Q1: Can we bring all employees back to the church office, but make the unvaccinated keep their masks on?

In most states, yes.* Currently the CDC suggests that fully vaccinated people do not need to wear masks in most places (some workplaces will be an exception, such as healthcare settings), but that non-fully vaccinated people should continue to wear masks and maintain social distance. OSHA has issued guidance that is in agreement with the CDC, as well as an Emergency Temporary Standard for healthcare. Additionally, some states or localities may have stricter mask requirements that should be followed. However, absent such requirements, having different rules for vaccinated vs. unvaccinated is acceptable since it is not based on a protected class.*

Treating these groups differently is generally not illegal employment discrimination* and employers should not think of it as treating employees more or less favorably, but simply as following current public health guidelines. This should also be emphasized when talking to employees about the different rules for those who are vaccinated or unvaccinated.

Keep in mind that some employees will be unvaccinated due to disability, pregnancy, or religious beliefs. Employers should be careful to ensure that these employees are not harassed because of their vaccination status (which will be obvious if they are required to wear a mask when fully vaccinated employees are not). While preventing harassment of any employee who is unvaccinated is a best practice to maintain morale and productivity in the workplace, employees who are unvaccinated for these particular reasons have protections under Title VII of the Civil Rights Act and the Americans with Disabilities Act (ADA). 

*Numerous bills have been introduced at the state level to make vaccination status a protected characteristic and it appears that some Governors may create protections via Executive Order (EO). So far only Montana’s law has passed, but it appears to prevent employers not only from excluding unvaccinated workers but also from asking them to wear masks if vaccinated employees don’t have to. The current EOs (as of May 27) do not appear to impact private employers. Employers should check for state law before making policies that treat vaccinated and unvaccinated workers differently.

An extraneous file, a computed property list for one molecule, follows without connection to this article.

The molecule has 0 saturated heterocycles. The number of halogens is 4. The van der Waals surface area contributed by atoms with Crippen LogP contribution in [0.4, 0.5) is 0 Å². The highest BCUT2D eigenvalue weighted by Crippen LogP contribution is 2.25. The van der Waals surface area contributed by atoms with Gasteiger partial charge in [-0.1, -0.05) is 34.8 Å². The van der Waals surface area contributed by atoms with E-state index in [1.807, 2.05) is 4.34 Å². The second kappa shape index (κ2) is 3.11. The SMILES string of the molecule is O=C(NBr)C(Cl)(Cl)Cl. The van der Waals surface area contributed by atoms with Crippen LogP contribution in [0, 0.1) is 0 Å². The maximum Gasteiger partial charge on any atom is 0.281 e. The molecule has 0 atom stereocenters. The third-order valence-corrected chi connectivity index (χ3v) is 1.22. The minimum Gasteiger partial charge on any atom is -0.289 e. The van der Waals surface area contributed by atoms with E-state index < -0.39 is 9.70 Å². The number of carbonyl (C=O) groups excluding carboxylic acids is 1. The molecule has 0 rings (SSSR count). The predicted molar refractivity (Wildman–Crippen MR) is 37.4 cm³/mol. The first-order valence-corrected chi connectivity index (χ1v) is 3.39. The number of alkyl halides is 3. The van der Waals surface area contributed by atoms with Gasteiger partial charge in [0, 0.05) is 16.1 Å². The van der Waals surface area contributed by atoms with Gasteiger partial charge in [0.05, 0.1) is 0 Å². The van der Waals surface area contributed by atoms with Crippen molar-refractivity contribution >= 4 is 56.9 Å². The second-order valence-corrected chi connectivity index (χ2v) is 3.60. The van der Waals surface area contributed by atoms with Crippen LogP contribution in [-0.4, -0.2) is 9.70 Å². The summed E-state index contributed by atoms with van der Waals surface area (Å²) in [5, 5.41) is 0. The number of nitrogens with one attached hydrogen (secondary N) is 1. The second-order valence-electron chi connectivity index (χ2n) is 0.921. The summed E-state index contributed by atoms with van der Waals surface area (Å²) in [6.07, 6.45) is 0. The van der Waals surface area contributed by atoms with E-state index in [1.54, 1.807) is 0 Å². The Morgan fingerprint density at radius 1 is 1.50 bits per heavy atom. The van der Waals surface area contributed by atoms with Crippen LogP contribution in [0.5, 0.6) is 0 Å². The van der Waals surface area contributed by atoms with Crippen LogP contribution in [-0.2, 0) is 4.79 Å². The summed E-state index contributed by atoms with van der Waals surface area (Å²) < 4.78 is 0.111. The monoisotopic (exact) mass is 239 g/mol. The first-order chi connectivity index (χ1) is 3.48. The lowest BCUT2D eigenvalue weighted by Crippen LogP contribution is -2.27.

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Clergy Financial Resources serves as a resource for clients to help analyze the complexity of clergy tax law, church payroll & HR issues. Our professionals are committed to helping clients stay informed about tax news, developments and trends in various specialty areas.

This article is intended to provide readers with guidance in tax matters. The article does not constitute, and should not be treated as professional advice regarding the use of any particular tax technique. Every effort has been made to assure the accuracy of the information. Clergy Financial Resources and the author do not assume responsibility for any individual’s reliance upon the information provided in the article. Readers should independently verify all information before applying it to a particular fact situation, and should independently determine the impact of any particular tax planning technique. If you are seeking legal advice, you are encouraged to consult an attorney.

For more information or if you need additional assistance, please use the contact information below.

Clergy Financial Resources
11214 86th Avenue N.
Maple Grove, MN 55369

Tel: (888) 421-0101 
Fax: (888) 876-5101
Email: clientservices@clergyfinancial.com


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